A new document  describes the key lessons learned from the large Coastal Belt Project, which was supported by Danida and the Government of Bangladesh during 1997-2009. The document highlights the processes, achievements and challenges of providing more than 12 years of extensive assistance to rural and small towns water supply, sanitation and hygiene promotion in the coastal regions of Bangladesh. During the years the project gradually changed its implementation modalities towards a high degree of alignment with national institutions and systems, including use of national planning and budgeting processes and public procurement rules.
The Project was largely successful in achieving its physical targets of more than 30,000 arsenic-free deep hand tube wells (DHTWs) and promoting construction of over 300,000 household latrines, construction of piped water supply in core areas of nine pourashavas, albeit with delays and additional costs.
The Project was implemented as a bilaterally-executed project. This gives rise to inherent differences resulting from parallel management structures, multiple sets of roles and rules and differing personal and institutional loyalties.
Following the devastating cyclone Sidr (“The Eye”) in November 2007, the Project constructed 1,050 additional tube wells, 1,000 household latrines and other infrastructure in storm-ravaged areas.
Photo from the Danida report
The sustainability of DHTWs and household latrines in rural areas is seen as high. Additional management and technical support is required to ensure the long-term sustainability of piped water supplies in pourashavas and mini-piped systems in rural areas, as well as public toilets and school latrines.
The Project’s efforts to assist pourashavas to improve solid waste management and drainage was less than successful. The situation in pourashavas in these areas remains unsatisfactory. There are serious difficulties locating sanitary dumping sites, which pose a potentially serious environmental hazard.
Following the Paris Declaration on Aid Effectiveness in 2005, the Project’s planning process and management has been more closely aligned with GOB and DPHE’s systems and procedures.
During its long life, the Project produced a wealth of documentation; manuals, guidelines, training and IEC/BCC materials. This material constitutes an important part of the Project’s contribution to the sector. Some of the most important and useful of these materials are listed in the publication.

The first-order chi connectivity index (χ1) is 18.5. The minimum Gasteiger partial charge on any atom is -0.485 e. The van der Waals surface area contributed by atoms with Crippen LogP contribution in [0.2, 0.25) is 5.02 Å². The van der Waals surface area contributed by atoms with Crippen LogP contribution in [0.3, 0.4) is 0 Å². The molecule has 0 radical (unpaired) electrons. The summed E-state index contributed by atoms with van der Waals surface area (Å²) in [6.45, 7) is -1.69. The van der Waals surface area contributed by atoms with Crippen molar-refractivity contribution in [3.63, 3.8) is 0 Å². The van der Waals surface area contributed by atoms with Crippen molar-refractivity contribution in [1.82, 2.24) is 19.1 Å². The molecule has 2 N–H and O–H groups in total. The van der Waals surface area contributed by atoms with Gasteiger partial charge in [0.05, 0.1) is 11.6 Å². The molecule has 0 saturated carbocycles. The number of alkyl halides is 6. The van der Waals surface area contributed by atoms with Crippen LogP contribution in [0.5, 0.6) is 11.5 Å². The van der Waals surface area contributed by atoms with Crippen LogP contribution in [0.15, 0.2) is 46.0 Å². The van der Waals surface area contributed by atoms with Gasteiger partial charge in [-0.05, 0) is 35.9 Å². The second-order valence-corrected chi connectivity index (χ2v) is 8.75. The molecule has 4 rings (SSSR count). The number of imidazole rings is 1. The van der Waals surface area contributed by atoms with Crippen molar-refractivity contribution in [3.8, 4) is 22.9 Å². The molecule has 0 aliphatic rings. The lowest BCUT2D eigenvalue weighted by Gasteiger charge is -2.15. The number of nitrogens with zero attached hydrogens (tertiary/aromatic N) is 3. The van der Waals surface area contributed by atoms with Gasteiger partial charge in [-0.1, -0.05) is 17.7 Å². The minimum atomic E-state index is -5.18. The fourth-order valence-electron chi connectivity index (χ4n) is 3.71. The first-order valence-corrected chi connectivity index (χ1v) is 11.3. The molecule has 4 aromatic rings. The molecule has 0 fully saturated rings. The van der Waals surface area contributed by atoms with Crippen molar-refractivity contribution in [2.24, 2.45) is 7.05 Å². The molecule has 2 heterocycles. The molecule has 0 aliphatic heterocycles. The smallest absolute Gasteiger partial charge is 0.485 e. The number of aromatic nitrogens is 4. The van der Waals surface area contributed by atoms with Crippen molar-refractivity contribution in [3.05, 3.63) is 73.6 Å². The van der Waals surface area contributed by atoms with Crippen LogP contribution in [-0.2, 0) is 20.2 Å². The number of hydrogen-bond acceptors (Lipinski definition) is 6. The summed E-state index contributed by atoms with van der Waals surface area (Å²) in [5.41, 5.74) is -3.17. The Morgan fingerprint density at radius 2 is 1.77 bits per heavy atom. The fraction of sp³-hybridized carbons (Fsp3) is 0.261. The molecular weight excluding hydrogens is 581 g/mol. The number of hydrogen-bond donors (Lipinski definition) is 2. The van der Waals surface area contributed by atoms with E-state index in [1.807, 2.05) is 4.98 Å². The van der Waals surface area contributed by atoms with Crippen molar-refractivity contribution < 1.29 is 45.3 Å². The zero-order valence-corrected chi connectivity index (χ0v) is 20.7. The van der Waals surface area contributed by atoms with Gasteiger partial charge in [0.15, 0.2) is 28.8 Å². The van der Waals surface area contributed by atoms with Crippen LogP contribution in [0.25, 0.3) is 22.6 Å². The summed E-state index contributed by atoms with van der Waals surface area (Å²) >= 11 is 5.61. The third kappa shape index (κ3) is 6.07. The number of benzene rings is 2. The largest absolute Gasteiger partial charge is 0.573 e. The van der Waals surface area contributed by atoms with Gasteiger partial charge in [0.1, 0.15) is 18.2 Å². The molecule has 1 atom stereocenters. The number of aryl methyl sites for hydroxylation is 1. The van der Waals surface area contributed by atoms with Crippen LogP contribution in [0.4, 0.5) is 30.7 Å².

In spite of its long life, the Project leaves behind unmet demand and a number of unresolved issues which will to a large extent determine the long-term impact of the Project’s many achievements.
A number of factors are seen as contributing to the Project’s successful achievements.
- Conducive policies, strategies, regulations, rules and procedures adopted and practiced in implementing organizations
- Experienced and dedicated professional/technical staff
- Responsibility, commitment and accountability for results at all levels
- Firm commitment to guidelines and procedures for poverty targeting, social mobilization and siting of facilities
- Rate and quality of DHTW construction
- Social mobilization/customer briefings supported by high quality IEC materials
- Adequate cost-sharing to promote ownership
- Cooperation from DPHE and local government (pourashava mayors and UP chairmen)
- Appropriate and adaptable technologies to suit various hydrogeological conditions
- Thorough documentation, accurate reporting, MIS and database updated and used
- Baseline data, effect monitoring and impact assessments
- Post-construction technical and managerial support for urban and school WSS facilities
The Project has helped to produce a number of competent sector professionals who continue to make important contributions to the sector. Outside the coastal belt, this may prove to be one of the Project’s most important and lasting legacies.
 Pendley, C.J. and Minhaj Uddin Ahmad, A.J. (2009). Learning from experience : lessons from implementing water supply, sanitation and hygiene promotion activities in the coastal belt of Bangladesh. Dhaka, Bangladesh, Royal Danish Embassy. 27 p.
Download full document [PDF file]
- Dr. Guna N. Paudyal, Danida Senior Adviser, Bangladesh. (e-mail: guna [at] hysawa.org)
- Dr. Niaz Chowdhury, Programme Officer, Embassy of Denmark (e-mail: niacho [at] um.dk)
- Mr. Jan Møller Hansen, Deputy Head of Mission, Embassy of Denmark, Dhaka. (e-mail: janmha [at] um.dk)